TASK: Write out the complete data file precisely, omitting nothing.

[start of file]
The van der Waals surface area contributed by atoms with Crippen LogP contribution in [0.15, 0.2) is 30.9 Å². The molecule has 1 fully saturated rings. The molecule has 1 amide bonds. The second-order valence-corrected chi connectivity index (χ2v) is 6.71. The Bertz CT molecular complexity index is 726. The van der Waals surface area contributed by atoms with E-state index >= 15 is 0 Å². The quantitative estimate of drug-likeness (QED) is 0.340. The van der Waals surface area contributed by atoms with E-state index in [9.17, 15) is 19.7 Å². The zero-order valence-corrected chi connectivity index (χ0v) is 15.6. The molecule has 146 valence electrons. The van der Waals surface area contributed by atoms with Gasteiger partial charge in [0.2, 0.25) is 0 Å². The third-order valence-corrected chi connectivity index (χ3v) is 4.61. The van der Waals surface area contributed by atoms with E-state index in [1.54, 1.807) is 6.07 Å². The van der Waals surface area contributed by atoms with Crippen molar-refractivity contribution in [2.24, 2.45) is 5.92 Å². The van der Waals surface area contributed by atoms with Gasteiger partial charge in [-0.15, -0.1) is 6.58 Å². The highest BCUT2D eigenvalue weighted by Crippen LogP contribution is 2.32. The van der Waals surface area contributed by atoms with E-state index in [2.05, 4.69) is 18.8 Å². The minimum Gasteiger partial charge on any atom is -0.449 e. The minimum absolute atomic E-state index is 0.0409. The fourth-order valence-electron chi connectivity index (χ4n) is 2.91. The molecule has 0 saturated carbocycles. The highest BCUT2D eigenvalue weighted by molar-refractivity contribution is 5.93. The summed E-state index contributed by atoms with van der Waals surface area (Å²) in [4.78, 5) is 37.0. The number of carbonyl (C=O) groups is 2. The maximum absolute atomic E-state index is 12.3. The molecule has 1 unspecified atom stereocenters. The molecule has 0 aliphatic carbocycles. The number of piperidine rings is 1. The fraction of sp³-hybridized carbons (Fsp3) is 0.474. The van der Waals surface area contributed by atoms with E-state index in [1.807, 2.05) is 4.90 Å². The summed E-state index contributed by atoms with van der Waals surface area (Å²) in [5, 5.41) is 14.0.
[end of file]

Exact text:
The van der Waals surface area contributed by atoms with Crippen LogP contribution in [0.15, 0.2) is 30.9 Å². The molecule has 1 fully saturated rings. The molecule has 1 amide bonds. The second-order valence-corrected chi connectivity index (χ2v) is 6.71. The Bertz CT molecular complexity index is 726. The van der Waals surface area contributed by atoms with E-state index >= 15 is 0 Å². The quantitative estimate of drug-likeness (QED) is 0.340. The van der Waals surface area contributed by atoms with E-state index in [9.17, 15) is 19.7 Å². The zero-order valence-corrected chi connectivity index (χ0v) is 15.6. The molecule has 146 valence electrons. The van der Waals surface area contributed by atoms with Gasteiger partial charge in [0.2, 0.25) is 0 Å². The third-order valence-corrected chi connectivity index (χ3v) is 4.61. The van der Waals surface area contributed by atoms with E-state index in [1.54, 1.807) is 6.07 Å². The van der Waals surface area contributed by atoms with Crippen molar-refractivity contribution in [2.24, 2.45) is 5.92 Å². The van der Waals surface area contributed by atoms with Gasteiger partial charge in [-0.15, -0.1) is 6.58 Å². The highest BCUT2D eigenvalue weighted by Crippen LogP contribution is 2.32. The van der Waals surface area contributed by atoms with E-state index in [2.05, 4.69) is 18.8 Å². The minimum Gasteiger partial charge on any atom is -0.449 e. The minimum absolute atomic E-state index is 0.0409. The fourth-order valence-electron chi connectivity index (χ4n) is 2.91. The molecule has 0 saturated carbocycles. The highest BCUT2D eigenvalue weighted by molar-refractivity contribution is 5.93. The summed E-state index contributed by atoms with van der Waals surface area (Å²) in [4.78, 5) is 37.0. The number of carbonyl (C=O) groups is 2. The maximum absolute atomic E-state index is 12.3. The molecule has 1 unspecified atom stereocenters. The molecule has 0 aliphatic carbocycles. The number of piperidine rings is 1. The fraction of sp³-hybridized carbons (Fsp3) is 0.474. The van der Waals surface area contributed by atoms with E-state index in [1.807, 2.05) is 4.90 Å². The summed E-state index contributed by atoms with van der Waals surface area (Å²) in [5, 5.41) is 14.0.